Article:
The Delhi High Court on Tuesday partially set aside a trial court order that had discharged activists Sharjeel Imam, Safoora Zargar, Asif Iqbal Tanha and eight others in a 2019 Jamia Nagar violence case, reported Bar and Bench.

The Delhi Police had challenged the lower court order, which had held that the activists were made to be scapegoats as the actual perpetrators could not be held.

On Tuesday, the High Court also framed charges against nine of the 11 accused persons including Imam, Tanha and Zargar for various offences, including rioting and unlawful assembly. A single judge bench of Justice Swarana Kanta Sharma said the right to peaceful assembly is subject to reasonable restrictions and that acts of violence or speeches that incite violence are not protected under it.

“Prima facie, as seen in the video, the respondents were in the first line of the mob,” the High Court noted, reported Live Law. “They were raising slogans of Delhi police murdabad and were violently pushing the barricades.”

The case pertains to violence that had erupted at the Jamia Millia Islamia University campus on December 15, 2019, during student protests against the Citizenship (Amendment) Act.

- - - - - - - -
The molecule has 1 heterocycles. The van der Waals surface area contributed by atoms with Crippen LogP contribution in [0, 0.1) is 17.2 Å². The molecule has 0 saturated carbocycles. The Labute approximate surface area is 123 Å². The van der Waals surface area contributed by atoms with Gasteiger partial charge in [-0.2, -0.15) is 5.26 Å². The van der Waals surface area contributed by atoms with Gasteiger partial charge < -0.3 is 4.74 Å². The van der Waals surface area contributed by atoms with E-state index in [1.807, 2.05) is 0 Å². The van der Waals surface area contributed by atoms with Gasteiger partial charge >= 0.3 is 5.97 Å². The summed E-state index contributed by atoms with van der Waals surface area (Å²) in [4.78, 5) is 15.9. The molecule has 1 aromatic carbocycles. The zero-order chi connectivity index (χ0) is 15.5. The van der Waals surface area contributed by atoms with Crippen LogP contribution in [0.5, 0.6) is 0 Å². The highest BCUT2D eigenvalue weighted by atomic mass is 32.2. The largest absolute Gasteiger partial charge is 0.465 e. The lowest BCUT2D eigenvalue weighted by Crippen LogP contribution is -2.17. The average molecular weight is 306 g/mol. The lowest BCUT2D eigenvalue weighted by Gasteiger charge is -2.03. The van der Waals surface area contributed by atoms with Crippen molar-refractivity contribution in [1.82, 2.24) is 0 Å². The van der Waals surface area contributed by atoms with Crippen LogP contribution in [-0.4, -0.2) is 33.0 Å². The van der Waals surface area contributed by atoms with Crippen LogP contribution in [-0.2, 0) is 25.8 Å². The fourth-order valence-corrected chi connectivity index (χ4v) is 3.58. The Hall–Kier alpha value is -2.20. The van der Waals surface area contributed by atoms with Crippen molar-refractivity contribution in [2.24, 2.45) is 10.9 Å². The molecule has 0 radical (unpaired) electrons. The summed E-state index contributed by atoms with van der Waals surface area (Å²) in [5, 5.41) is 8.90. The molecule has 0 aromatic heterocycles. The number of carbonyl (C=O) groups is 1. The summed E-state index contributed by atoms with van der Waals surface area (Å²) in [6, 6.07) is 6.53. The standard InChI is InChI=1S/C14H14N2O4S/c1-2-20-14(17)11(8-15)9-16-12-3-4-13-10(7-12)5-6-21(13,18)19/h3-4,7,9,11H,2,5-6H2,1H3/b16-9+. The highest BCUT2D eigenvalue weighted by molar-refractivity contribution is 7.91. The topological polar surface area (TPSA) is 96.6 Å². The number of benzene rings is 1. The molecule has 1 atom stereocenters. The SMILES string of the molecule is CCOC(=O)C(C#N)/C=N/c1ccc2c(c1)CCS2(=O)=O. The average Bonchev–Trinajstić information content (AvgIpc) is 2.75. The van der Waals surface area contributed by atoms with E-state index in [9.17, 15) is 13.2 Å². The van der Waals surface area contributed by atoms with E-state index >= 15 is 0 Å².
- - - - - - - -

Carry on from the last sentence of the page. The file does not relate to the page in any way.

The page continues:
The Delhi Police was accused of barging into the campus and using excessive force to quell the demonstrations. The police had claimed their action was justified as the protestors had allegedly injured their personnel and set buses on fire.

The other persons accused in the case are Mohammed Abuzar, Umair Ahmad, Mohammed Shoaib, Mahmood Anwar, Mohammed Qasim, Mohammed Bilal Nadeem, Shahzar Raza Khan and Chanda Yadav.

In the fresh charges framed on Tuesday, Imam, Zargar, Qasim, Anwar, Khan, Ahmed, Nadeem and Yadav have been booked under Sections 143 (unlawful assembly), 147 (rioting), 186 (obstructing public servants), 353 (assaulting public servants), 427 (mischief causing damage) of the Indian Penal Code, as well as sections of the Prevention of Damage to Public Properties Act, reported Bar and Bench.

Meanwhile, Shoaib and Abuzar have been charged under Section 143 of the Indian Penal Code and discharged from all other offences.

Tanha was discharged of Sections 308 (attempt to culpable homicide not amounting to murder), 323 (voluntarily causing hurt), 341 (punishment for wrongful restraint) and 435 (punishment for trespassing) of the Indian Penal Code. However, charges were framed against him under other sections, reported Bar and Bench.

On February 4, Arul Varma, the additional sessions judge of Delhi’s Saket court had discharged all the accused persons, saying that there was no prima facie evidence that the accused persons were part of the mob violence, or had any weapons or were throwing stones.